I picked up The Moor’s Account after listening to the Ramadan Reading episode of The Reading Women podcast where it was recommended by Sumaiyya.
The Moor’s Account is a fictionalised narrative about the real story of 5 Spanish ships that set sail in 1527 to explore Florida, the group being led by Pánfilo Van Narváez. The expedition was a disaster with only four survivors – three of the Spanish and a Moorish slave by the name of Estabanico, described by Cabrera de Vaca as ‘an Arab Negro from Azemmour’. Lalami became interested in this amazing story when she discovered the transcripts of the survivors tales of what had happened on this disastrous journey. While the stories of the three Spanish men were recorded merticulously into history, the story from the point of view of the first African man to explore the Americas is completely omitted. (This summary is from Sumaiyya’s description of the book with some additional details from this article from the Guardian.)
Let me get the gushing out of the way first. Lalami’s writing is beautiful and poetic, insightful and just so powerful. The characters and the horrors they experience leap off the page at you. But also, as Kendra and Sumaiyya discuss in their follow up podcast, there is so much to unpack in this book. I’m going to concentrate on the telling and power of stories, otherwise this will turn into a huge post.
One of the things I loved about the book was the focus on storytelling and the importance of stories to us as individuals and as groups of people. Mustafa starts with his own stories, the stories of himself and his parents, and over time he becomes more of a listener, soaking up the stories of those he meets, and telling the stories of the people he is with in his strange new life. This change is due to his change in status as well – as a slave sharing any aspect of yourself is generally unwelcome. But also when he becomes a healer with one of the Native American groups he joins he recognises that the role of being heard and understood in the healing journey.
If I was confronted by an illness I did not recognise, I listened to the sick man or woman and offered consolation in the guise of a long story. After all, what the sufferers needed most of all was an assurance that someone understood their pain… This too was something I had learned in the markets of Azemmur: a good story can heal. (Page 231)
Mustafa’s personal circumstances see him sell himself into slavery to save his family from starvation. During this process, Mustafa loses not just his name, but he is baptised and forbidden from practicing his religion, cutting off his identity and basic rights as a human.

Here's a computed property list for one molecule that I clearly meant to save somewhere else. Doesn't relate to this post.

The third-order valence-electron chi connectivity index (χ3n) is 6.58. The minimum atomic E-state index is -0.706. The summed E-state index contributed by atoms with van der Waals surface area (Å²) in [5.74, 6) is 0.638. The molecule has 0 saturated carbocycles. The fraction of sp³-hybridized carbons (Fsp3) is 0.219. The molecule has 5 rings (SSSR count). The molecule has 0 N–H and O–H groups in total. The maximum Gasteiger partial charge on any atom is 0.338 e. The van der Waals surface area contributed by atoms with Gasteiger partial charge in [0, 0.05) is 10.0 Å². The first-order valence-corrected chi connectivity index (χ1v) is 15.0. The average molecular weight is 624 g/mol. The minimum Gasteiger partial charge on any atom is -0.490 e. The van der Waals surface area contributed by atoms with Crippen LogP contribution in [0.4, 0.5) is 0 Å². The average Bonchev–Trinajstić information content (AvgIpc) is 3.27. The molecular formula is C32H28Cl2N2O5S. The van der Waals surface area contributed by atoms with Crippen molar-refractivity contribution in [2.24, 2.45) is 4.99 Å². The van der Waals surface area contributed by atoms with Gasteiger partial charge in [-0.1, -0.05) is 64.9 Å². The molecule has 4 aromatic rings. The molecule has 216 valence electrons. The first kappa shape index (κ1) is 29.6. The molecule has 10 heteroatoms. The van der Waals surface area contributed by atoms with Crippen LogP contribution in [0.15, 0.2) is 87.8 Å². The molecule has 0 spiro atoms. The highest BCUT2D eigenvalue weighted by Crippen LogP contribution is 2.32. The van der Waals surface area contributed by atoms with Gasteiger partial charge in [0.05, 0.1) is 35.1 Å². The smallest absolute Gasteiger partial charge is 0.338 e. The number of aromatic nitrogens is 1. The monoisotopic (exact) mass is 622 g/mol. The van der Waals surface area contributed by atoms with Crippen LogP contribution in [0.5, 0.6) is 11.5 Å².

When I fell into slavery, I was forced not just to give up my freedom, but the name that my mother and father had chosen for me. A name is precious; it carries inside it a language, a history, a set of traditions, a particular way of looking at the world. (Page 7)
Despite this, one of the things that really struck me during the book was the strength of Mustafa’s faith. It is in his language and the way he expresses himself right to the last line of the book. While his physical ties and any show of his religion needed to be silent, it felt to me that internally his faith was as strong as ever, and was possibly even stronger by the end of the book.
History, as we know, is told by the “winners”, with the “winners” being the ruling culture at the time, and this is, of course exactly how the rescue and the recording of the expedition plays out. Logically Mustafa must have played an integral part in the survival of the party as Lalami imagines in the book – surely three desperate men who had lost so many others would not be dragging a liabilty along with them in those circumstances. Mustafa must have been a valuable asset.
Mustafa reflects on the leaders’ need to cast themselves as the heroes of the expedition, giving themselves much higher status in their rescue and survival than they actually had. He says particularly of Cabrera de Vaca:
He had always loved to tell stories, but now his memories of the expedition were entered into the official record, invalidating all others. I realised with a start that I was once again living in a world where written records were synonymous with power.
[A little aside here: one of the things that those of us from the majority culture need to remember when reading outside our usual experience is that different cultures tell stories differently, and those differences can add or detract value (usually detract, let’s be honest) where that story sits in the majority culture. We see this with Black, Native American and Latinx stories in the US (and probably plenty of others). Here in Australia, there are huge differences in the way Aboriginal stories are told and valued when placed alongside the white cultural narrative. The way these stories are treated by editors, publishers and the marketing machine are important, and impact on sales and the acceptance of those narratives into the majority culture. It also means that cultures of oral story telling are dismissed as unimportant and even untrustworthy when they are placed alongside a written tradition. These imbalances of power in the telling of stories are still with us.]
As a slave, Mustafa was not allowed to write. He was not even allowed to speak. Sadly, his actual story has been lost to us, but I am so glad that Lalami has brought him to life in this wonderful book, and I am incredibly grateful for Sumaiyya and The Reading Women to have brought it to my attention. I do hope you will pick it up – this one will stay with me for a long time.